Time Warner CFO Leaving in Post-Merger Reorg

Howard Averill's departure after four years as CFO is part of AT&T's effort to put its own management structure on its new acquisition.
Matthew HellerJune 18, 2018

AT&T is moving quickly to reorder the executive ranks at Time Warner, with CFO Howard Averill among those leaving the company.

John Martin, is also part of the departures that follow the long-delayed closing of AT&T’s $85.4 billion acquisition of Time Warner. Martin has led Time Warner’s Turner unit for more than four years and had been seen as a potential successor to Time Warner CEO Jeff Bewkes.

AT&T previously announced that John Stankey, currently CEO of AT&T Entertainment Group, would head Time Warner once the merger closed. Time Warner will now be known as WarnerMedia.

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Of Time Warner’s top executives, only General Counsel Paul Cappuccio will join the new regime.

“Over the course of their tenure, this highly accomplished team fended off a hostile takeover by a rival media company (Fox), put in place plans to consolidate the New York-based offices into the Hudson Yards complex (which will be the most advanced office space in New York), and successfully restructured the company, ultimately positioning us to succeed in this new chapter,” Stankey said in a memo to employees.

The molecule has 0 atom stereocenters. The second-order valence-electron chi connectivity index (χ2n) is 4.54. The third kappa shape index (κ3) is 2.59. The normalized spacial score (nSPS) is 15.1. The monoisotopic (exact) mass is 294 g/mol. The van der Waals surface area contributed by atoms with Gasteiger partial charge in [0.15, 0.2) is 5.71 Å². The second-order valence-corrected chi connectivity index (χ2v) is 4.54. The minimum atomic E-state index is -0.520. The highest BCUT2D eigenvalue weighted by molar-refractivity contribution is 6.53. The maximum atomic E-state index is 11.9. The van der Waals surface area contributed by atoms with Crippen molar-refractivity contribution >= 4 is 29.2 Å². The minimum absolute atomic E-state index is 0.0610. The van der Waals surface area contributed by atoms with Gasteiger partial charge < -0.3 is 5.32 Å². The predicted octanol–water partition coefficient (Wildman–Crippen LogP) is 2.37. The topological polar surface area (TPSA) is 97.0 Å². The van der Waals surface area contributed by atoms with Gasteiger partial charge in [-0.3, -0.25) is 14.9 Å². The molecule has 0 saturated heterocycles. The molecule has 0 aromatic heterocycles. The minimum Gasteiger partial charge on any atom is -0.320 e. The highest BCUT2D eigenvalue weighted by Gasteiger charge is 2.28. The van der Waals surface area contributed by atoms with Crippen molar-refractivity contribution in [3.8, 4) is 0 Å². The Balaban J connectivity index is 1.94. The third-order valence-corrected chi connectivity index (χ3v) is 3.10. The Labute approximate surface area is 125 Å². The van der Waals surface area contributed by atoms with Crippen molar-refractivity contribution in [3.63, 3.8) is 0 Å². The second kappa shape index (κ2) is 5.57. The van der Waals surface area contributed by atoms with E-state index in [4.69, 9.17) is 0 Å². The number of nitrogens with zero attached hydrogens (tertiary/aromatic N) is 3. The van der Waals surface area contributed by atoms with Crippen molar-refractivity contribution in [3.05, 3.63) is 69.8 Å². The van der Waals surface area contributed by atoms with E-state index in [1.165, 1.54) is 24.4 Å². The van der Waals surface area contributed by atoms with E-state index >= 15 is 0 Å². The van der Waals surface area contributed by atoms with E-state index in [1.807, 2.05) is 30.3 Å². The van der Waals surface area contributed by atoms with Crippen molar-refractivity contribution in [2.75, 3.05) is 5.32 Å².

Several of the departing Time Warner executives are set to receive payouts from the merger, including $42.7 million for Averill.

The merger closed last week after a federal judge rule the combination of AT&T’s media distribution business and Time Warner’s content was not anticompetitive, rejecting an antitrust challenge brought by the Department of Justice.

Before being appointed Time Warner CFO, Averill served as finance chief of Time Inc. for six years. He was also previously finance chief at NBC Universal Television.

In his memo, Stankey said AT&T intended for the daily operations of HBO, Turner, and Warner Brothers to “see little change.”

“We have a unique opportunity to truly lead in the transformation that’s taking place across media and entertainment, direct-to-consumer distribution and technology,” he said.